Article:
The rejection of the death penalty is caused by the opinion that the death penalty can be a solution to criminal problems in Indonesia such as Narcotics, Terrorism and Corruption. In fact, if you look at the figures in the field, the application of the death penalty does not help reduce the number of these crimes. In fact, for the crime of terrorism, the death penalty is the goal of the terrorists themselves because they are considered to be carrying out jihad. As for corruption cases, countries in the world with low corruption rates have removed the death penalty from their legal systems since hundreds of years ago. In addition, the regulation of the death penalty in the Criminal Act Revision where the death penalty is threatened alternatively and the convict must undergo a waiting period of 10 (ten) years before it can be evaluated by the government also raises other problems.
Based on the above reading, the Coalition to Abolish the Death Penalty (HEART Coalition) thus urges:
- The government to cancel all plans for future executions and immediately imposes a moratorium on the death penalty as well as abolishes crimes indicated by unfair trials;
- The President to form a special team tasked with reviewing clemency applications submitted by death row convicts;
- The government to evaluate and studies cases of death row convicts to ensure that there is a correct, fair and accountable legal process, thus closing the opportunity for wrongful sentences to occur;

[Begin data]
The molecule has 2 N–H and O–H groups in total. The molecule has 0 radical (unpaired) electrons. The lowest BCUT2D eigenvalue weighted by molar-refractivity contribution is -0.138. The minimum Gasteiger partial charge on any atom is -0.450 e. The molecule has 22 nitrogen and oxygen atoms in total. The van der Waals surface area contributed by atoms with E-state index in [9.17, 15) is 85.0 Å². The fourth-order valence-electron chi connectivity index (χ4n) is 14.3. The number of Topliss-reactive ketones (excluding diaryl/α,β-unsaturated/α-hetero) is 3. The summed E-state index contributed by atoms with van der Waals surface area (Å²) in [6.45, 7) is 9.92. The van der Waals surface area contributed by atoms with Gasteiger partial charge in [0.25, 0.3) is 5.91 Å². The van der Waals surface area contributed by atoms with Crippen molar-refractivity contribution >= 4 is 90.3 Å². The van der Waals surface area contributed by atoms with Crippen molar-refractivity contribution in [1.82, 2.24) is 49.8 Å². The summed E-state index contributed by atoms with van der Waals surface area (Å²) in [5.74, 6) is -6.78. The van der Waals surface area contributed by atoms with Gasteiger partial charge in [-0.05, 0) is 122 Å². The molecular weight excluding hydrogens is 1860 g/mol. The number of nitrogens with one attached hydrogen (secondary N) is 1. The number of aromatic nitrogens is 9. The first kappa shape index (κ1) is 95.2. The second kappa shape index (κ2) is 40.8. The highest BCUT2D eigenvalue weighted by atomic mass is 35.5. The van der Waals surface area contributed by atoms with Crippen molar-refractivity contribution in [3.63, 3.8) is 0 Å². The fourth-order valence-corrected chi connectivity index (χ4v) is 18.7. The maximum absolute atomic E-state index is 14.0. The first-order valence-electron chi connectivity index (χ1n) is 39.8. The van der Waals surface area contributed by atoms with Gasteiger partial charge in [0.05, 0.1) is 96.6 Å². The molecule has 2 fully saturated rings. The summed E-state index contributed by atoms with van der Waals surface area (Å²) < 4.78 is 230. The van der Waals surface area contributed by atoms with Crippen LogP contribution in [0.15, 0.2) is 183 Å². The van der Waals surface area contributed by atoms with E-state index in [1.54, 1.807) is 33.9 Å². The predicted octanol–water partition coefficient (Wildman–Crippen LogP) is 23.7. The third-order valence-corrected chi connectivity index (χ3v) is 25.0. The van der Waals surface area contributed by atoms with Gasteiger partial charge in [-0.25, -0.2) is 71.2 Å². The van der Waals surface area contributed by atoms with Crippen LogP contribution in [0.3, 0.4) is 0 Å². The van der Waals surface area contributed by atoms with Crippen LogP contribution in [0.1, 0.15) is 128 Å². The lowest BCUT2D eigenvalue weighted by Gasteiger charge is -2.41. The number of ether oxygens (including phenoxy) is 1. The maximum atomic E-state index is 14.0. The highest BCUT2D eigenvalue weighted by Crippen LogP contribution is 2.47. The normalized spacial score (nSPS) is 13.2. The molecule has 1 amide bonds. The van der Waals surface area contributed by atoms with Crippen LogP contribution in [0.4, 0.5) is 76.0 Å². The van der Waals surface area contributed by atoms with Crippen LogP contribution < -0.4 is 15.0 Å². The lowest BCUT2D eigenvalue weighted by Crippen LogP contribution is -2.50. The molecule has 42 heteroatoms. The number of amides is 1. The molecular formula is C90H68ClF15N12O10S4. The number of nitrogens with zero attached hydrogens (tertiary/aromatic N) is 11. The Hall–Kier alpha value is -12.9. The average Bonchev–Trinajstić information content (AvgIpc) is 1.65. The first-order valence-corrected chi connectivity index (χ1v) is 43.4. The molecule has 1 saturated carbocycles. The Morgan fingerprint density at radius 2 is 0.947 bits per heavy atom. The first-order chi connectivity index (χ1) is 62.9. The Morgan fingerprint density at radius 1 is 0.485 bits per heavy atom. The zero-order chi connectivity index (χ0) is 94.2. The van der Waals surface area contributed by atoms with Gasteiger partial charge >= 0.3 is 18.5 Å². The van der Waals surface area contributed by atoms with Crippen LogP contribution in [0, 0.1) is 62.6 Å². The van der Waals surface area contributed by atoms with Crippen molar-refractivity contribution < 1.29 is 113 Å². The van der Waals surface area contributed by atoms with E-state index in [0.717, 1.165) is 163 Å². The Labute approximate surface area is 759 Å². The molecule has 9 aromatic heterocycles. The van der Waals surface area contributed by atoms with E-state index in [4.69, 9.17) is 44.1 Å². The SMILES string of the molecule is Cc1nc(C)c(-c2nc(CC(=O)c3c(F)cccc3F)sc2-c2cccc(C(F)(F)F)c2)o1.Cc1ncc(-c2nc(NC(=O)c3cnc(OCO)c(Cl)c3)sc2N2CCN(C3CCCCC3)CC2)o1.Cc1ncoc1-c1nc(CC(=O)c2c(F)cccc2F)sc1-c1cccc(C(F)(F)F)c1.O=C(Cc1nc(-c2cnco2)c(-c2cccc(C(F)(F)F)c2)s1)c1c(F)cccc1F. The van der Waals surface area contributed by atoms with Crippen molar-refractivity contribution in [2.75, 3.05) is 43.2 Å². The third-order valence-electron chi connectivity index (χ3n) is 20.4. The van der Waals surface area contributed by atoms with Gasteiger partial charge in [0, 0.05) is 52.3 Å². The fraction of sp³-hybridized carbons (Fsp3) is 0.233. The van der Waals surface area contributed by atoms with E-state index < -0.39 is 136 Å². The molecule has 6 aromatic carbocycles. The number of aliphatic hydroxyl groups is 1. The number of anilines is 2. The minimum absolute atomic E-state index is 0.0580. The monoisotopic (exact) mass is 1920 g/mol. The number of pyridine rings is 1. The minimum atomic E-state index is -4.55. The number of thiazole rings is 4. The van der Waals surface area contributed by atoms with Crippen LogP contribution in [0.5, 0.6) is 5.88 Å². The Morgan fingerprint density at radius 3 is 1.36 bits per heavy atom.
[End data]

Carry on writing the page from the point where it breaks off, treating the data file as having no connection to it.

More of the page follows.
- The government and the Citizen Representation Board to abolished the death penalty in the Draft Criminal Code and various other laws;
- The government and the DPR to revise Law no. 5 of 2010 concerning Clemency, in particular regarding the deadline for clemency requests in cases of death row convicts, which should not be limited by time as has been canceled by the Constitutional Court in Decision No. 107/PUU-XII/2015, as well as related to the process of applying for clemency which should not be complicated to ensure that the convict's rights are not violated;
- The President to permanentize a Government Regulation (PP) to implement the Clemency Law which can be a standard or guideline for the President in making decisions regarding clemency requests for death row convicts by referring to the principles of human rights.
- The President to form a team to review the conditions of death row convicts in prisons and ensure commutation measures for the death penalty.
Jakarta, October 9th, 2021
The HATI Coalition
Members of the HATI Coalition:
- Imparsial (The Indonesian Human Rights Monitor)
- Institute for Community Studies and Advocacy (Elsam)
- Commission for Missing Persons and Victims of Violence (KontraS)
- Institute for Criminal Justice Reform (ICJR)
- Indonesian Legal Aid Foundation (YLBHI)
- Human Rights Working Group (HRWG)
- SETARA Institute
- The Association for International Human Rights Reporting Standards (FIHRRST)
- LBH Masyarakat
- LBH Jakarta
- LBH Press
- Indonesian Drug Victims Brotherhood (PKNI)
- Satu Keadilan Foundation
- Indonesian Legal Aid and Human Rights Association (PBHI)
- Migrant Care
- Indonesian Association of Families of the Disappeared (IKOHI)
- PILNET (Public Interest Lawyer Network)
- International NGO Forum on Indonesian Development (INFID)
Amalia Suri (082367832141)